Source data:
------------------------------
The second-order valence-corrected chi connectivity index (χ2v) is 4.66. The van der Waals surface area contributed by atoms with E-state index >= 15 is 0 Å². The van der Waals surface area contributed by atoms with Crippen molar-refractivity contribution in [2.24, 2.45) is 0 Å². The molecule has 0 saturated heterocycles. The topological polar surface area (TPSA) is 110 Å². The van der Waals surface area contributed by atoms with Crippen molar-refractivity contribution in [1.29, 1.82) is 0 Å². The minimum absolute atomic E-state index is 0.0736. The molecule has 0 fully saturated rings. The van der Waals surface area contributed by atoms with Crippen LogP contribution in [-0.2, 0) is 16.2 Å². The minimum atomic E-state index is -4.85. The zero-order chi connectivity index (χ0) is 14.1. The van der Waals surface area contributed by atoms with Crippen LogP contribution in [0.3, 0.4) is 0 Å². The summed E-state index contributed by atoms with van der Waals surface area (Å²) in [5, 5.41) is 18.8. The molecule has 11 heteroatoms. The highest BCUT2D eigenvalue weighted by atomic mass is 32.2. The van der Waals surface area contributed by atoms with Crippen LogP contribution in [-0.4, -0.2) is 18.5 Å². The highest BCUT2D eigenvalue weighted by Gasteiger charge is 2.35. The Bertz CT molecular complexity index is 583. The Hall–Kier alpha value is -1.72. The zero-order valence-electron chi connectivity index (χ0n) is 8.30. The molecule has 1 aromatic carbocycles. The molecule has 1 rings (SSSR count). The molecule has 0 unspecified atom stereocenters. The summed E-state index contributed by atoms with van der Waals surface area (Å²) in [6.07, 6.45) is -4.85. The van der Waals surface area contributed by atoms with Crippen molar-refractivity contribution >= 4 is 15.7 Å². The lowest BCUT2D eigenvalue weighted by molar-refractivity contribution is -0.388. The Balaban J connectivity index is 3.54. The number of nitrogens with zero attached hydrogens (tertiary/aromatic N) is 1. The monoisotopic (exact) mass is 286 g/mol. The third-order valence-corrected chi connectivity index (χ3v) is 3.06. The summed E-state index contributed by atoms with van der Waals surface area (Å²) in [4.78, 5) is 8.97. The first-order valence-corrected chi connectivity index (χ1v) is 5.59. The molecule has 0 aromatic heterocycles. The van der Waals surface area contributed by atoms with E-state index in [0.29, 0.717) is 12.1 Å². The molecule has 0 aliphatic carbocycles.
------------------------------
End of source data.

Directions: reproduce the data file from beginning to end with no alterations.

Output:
The second-order valence-corrected chi connectivity index (χ2v) is 4.66. The van der Waals surface area contributed by atoms with E-state index >= 15 is 0 Å². The van der Waals surface area contributed by atoms with Crippen molar-refractivity contribution in [2.24, 2.45) is 0 Å². The molecule has 0 saturated heterocycles. The topological polar surface area (TPSA) is 110 Å². The van der Waals surface area contributed by atoms with Crippen molar-refractivity contribution in [1.29, 1.82) is 0 Å². The minimum absolute atomic E-state index is 0.0736. The molecule has 0 fully saturated rings. The van der Waals surface area contributed by atoms with Crippen LogP contribution in [-0.2, 0) is 16.2 Å². The minimum atomic E-state index is -4.85. The zero-order chi connectivity index (χ0) is 14.1. The van der Waals surface area contributed by atoms with Crippen LogP contribution in [0.3, 0.4) is 0 Å². The summed E-state index contributed by atoms with van der Waals surface area (Å²) in [5, 5.41) is 18.8. The molecule has 11 heteroatoms. The highest BCUT2D eigenvalue weighted by atomic mass is 32.2. The van der Waals surface area contributed by atoms with Crippen LogP contribution in [-0.4, -0.2) is 18.5 Å². The highest BCUT2D eigenvalue weighted by Gasteiger charge is 2.35. The Bertz CT molecular complexity index is 583. The Hall–Kier alpha value is -1.72. The zero-order valence-electron chi connectivity index (χ0n) is 8.30. The molecule has 1 aromatic carbocycles. The molecule has 1 rings (SSSR count). The molecule has 0 unspecified atom stereocenters. The summed E-state index contributed by atoms with van der Waals surface area (Å²) in [6.07, 6.45) is -4.85. The van der Waals surface area contributed by atoms with Crippen molar-refractivity contribution >= 4 is 15.7 Å². The lowest BCUT2D eigenvalue weighted by molar-refractivity contribution is -0.388. The Balaban J connectivity index is 3.54. The number of nitrogens with zero attached hydrogens (tertiary/aromatic N) is 1. The monoisotopic (exact) mass is 286 g/mol. The third-order valence-corrected chi connectivity index (χ3v) is 3.06. The summed E-state index contributed by atoms with van der Waals surface area (Å²) in [4.78, 5) is 8.97. The first-order valence-corrected chi connectivity index (χ1v) is 5.59. The molecule has 0 aromatic heterocycles. The van der Waals surface area contributed by atoms with E-state index in [0.29, 0.717) is 12.1 Å². The molecule has 0 aliphatic carbocycles.